In South Africa, there is a general perception that the revenue service is the most efficient government department amongst a horde of absolute horrors. They are very good at ferretting out every last cent you might owe them, and not too bad about refunding what they owe you.
I was extra delighted last year to find out that I was due a refund of a whole ZAR8,000. Not only that, but they deposited it into my account promptly and I went out and bought a freezer for my kitchen and put the rest into savings, because a little voice in my head keeps saying “don’t ever trust the government”.
So far so good you’d think, except that they failed to let me know that they did a second assessment, oops mistake and I was informed (only three months later with interest piling on) that I had to pay the eight grand back.
Easier said than done. After a couple of futile attempts to EFT them, I decided to call their call center, after all, since SARS is so efficient, surely …. First attempt I was number 178 in the queue. I abandoned, tried something else, but no go. Tried the call center again and I was now number 447 in the queue. Obviously not a happening thing. I tried my bank, they couldn’t help. Back to the call center and this time they didn’t bother to tell me where in the queue I was, so I held on, did some knitting, sauntered upstairs and had a pee, made a cup of coffee, paid my levy, baked a cake, Number 217 in the queue. Nothing to be done, but wait and wait. 45 minutes later, I was at least back to 178 in the queue.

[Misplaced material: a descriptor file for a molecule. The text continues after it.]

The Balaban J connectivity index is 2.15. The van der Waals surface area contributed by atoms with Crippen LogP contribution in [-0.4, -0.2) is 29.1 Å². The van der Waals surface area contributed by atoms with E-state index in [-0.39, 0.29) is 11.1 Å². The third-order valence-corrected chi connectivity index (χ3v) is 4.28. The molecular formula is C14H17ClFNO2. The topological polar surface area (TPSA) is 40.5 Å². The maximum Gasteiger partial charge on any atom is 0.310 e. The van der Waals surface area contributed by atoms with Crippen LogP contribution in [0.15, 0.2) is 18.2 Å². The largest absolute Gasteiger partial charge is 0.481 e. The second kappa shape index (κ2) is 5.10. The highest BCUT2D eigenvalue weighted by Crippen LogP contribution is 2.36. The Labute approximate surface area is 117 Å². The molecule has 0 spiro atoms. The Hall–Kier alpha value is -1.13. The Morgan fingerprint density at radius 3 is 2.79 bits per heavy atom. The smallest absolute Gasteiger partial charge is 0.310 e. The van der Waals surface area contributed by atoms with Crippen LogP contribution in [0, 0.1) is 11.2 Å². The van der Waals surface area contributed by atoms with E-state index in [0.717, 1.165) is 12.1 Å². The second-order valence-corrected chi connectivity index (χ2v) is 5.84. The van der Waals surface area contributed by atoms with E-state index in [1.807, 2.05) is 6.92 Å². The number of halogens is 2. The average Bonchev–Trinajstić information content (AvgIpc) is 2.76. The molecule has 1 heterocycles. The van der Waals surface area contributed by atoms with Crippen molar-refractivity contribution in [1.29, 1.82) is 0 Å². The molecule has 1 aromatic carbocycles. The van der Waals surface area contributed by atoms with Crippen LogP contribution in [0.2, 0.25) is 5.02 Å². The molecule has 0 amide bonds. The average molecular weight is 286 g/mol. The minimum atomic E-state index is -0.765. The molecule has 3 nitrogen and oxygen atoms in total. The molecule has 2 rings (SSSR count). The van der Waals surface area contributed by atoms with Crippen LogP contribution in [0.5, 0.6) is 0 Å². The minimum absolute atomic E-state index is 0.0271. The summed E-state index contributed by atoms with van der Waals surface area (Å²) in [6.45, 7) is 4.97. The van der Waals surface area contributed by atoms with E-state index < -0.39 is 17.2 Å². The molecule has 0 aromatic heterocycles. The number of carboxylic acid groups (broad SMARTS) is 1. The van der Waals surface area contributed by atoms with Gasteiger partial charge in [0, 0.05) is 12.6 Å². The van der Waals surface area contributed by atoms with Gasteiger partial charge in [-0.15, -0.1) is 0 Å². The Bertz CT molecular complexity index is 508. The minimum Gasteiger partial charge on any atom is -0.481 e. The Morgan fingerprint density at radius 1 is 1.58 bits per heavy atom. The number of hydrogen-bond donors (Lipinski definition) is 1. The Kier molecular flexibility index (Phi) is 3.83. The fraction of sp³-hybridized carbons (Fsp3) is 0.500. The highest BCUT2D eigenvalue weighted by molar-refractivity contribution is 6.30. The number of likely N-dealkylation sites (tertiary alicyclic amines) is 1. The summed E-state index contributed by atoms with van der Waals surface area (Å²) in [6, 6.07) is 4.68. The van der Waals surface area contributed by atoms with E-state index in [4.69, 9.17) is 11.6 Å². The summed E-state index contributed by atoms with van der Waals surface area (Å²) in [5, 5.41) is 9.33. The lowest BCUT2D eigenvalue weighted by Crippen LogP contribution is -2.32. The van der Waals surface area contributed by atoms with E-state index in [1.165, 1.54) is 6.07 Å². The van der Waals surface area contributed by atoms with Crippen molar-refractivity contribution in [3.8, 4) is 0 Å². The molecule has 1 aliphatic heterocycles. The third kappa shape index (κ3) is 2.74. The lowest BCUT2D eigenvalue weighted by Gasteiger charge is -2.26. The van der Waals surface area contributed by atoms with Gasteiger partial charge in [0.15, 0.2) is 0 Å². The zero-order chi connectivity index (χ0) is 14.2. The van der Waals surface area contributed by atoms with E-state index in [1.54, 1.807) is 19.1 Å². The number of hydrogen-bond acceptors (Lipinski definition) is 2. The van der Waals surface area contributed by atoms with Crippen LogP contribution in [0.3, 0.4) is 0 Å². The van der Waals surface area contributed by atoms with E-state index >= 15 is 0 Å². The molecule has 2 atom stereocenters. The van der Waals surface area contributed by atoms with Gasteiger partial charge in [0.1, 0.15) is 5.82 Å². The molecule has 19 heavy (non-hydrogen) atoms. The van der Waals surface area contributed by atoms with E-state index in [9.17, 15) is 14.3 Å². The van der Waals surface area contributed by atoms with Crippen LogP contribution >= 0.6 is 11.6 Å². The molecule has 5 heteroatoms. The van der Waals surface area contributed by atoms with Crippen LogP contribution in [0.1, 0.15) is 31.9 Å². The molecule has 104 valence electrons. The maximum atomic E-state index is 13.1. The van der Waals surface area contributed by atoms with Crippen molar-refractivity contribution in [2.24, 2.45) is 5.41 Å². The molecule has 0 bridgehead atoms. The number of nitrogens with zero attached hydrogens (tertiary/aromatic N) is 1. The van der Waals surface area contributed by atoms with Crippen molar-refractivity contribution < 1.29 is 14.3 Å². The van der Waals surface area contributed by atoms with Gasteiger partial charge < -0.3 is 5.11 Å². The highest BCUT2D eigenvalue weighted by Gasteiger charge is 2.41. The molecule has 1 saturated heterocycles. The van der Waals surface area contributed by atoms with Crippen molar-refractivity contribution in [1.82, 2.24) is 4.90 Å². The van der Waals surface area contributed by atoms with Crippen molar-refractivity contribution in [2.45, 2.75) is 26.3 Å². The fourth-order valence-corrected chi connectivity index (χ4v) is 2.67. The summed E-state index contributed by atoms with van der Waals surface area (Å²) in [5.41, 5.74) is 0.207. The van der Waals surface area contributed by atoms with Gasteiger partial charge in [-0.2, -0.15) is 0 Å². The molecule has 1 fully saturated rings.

To keep my spirits up I surfed the Net, looking for people with real problems to put my own small ones into perspective, murder, kidnapping, horrible accidents. This helped a little bit, but the call center music was now becoming engraved on my cranium. An hour later I found out I was number 78 in the queue.
There had to be a better way, I went back to the SARS site, found the right button and did a debit order payment. I hate doing these, as they give the recipient carte blance into your account, but at this point I would have crawled on my hands and knees to Alberton with a stack of notes rather than listen to that music for one more second.
One hour fifteen minutes later it looked as though I paid them and I hung up the phone. I think I’ve paid them, I think so. Otherwise I’m going to have to shoot myself in the head.